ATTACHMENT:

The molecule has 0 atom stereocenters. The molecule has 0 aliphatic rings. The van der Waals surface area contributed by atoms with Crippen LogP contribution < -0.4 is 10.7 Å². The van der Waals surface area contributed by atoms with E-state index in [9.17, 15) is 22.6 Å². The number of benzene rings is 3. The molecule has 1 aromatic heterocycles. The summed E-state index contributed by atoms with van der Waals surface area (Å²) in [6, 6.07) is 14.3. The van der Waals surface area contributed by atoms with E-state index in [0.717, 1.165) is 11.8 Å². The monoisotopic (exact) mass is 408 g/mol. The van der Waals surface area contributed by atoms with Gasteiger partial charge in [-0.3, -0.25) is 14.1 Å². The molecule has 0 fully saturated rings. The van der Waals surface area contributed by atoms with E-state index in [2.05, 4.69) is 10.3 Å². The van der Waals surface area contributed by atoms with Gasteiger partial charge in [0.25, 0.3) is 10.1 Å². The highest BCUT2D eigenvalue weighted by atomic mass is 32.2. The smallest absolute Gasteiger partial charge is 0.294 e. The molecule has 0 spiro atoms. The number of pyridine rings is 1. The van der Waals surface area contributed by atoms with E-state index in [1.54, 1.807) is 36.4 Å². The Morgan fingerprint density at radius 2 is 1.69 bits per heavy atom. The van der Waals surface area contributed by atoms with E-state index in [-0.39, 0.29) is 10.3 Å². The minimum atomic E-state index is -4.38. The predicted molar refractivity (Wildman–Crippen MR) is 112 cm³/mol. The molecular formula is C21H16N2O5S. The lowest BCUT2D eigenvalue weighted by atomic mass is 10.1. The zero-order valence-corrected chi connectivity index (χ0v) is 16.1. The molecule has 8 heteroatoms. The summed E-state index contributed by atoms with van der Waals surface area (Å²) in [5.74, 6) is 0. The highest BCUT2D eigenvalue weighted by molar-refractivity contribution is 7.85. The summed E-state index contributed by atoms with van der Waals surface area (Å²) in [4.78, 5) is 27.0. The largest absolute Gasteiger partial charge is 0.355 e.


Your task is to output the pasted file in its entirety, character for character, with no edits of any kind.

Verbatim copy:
The molecule has 0 atom stereocenters. The molecule has 0 aliphatic rings. The van der Waals surface area contributed by atoms with Crippen LogP contribution < -0.4 is 10.7 Å². The van der Waals surface area contributed by atoms with E-state index in [9.17, 15) is 22.6 Å². The number of benzene rings is 3. The molecule has 1 aromatic heterocycles. The summed E-state index contributed by atoms with van der Waals surface area (Å²) in [6, 6.07) is 14.3. The van der Waals surface area contributed by atoms with E-state index in [0.717, 1.165) is 11.8 Å². The monoisotopic (exact) mass is 408 g/mol. The van der Waals surface area contributed by atoms with Gasteiger partial charge in [-0.3, -0.25) is 14.1 Å². The molecule has 0 fully saturated rings. The van der Waals surface area contributed by atoms with E-state index in [2.05, 4.69) is 10.3 Å². The van der Waals surface area contributed by atoms with Gasteiger partial charge in [0.25, 0.3) is 10.1 Å². The highest BCUT2D eigenvalue weighted by atomic mass is 32.2. The smallest absolute Gasteiger partial charge is 0.294 e. The molecule has 0 spiro atoms. The number of pyridine rings is 1. The van der Waals surface area contributed by atoms with E-state index in [1.54, 1.807) is 36.4 Å². The Morgan fingerprint density at radius 2 is 1.69 bits per heavy atom. The van der Waals surface area contributed by atoms with E-state index in [-0.39, 0.29) is 10.3 Å². The minimum atomic E-state index is -4.38. The predicted molar refractivity (Wildman–Crippen MR) is 112 cm³/mol. The molecular formula is C21H16N2O5S. The lowest BCUT2D eigenvalue weighted by atomic mass is 10.1. The zero-order valence-corrected chi connectivity index (χ0v) is 16.1. The molecule has 8 heteroatoms. The summed E-state index contributed by atoms with van der Waals surface area (Å²) in [5.74, 6) is 0. The highest BCUT2D eigenvalue weighted by molar-refractivity contribution is 7.85. The summed E-state index contributed by atoms with van der Waals surface area (Å²) in [4.78, 5) is 27.0. The largest absolute Gasteiger partial charge is 0.355 e.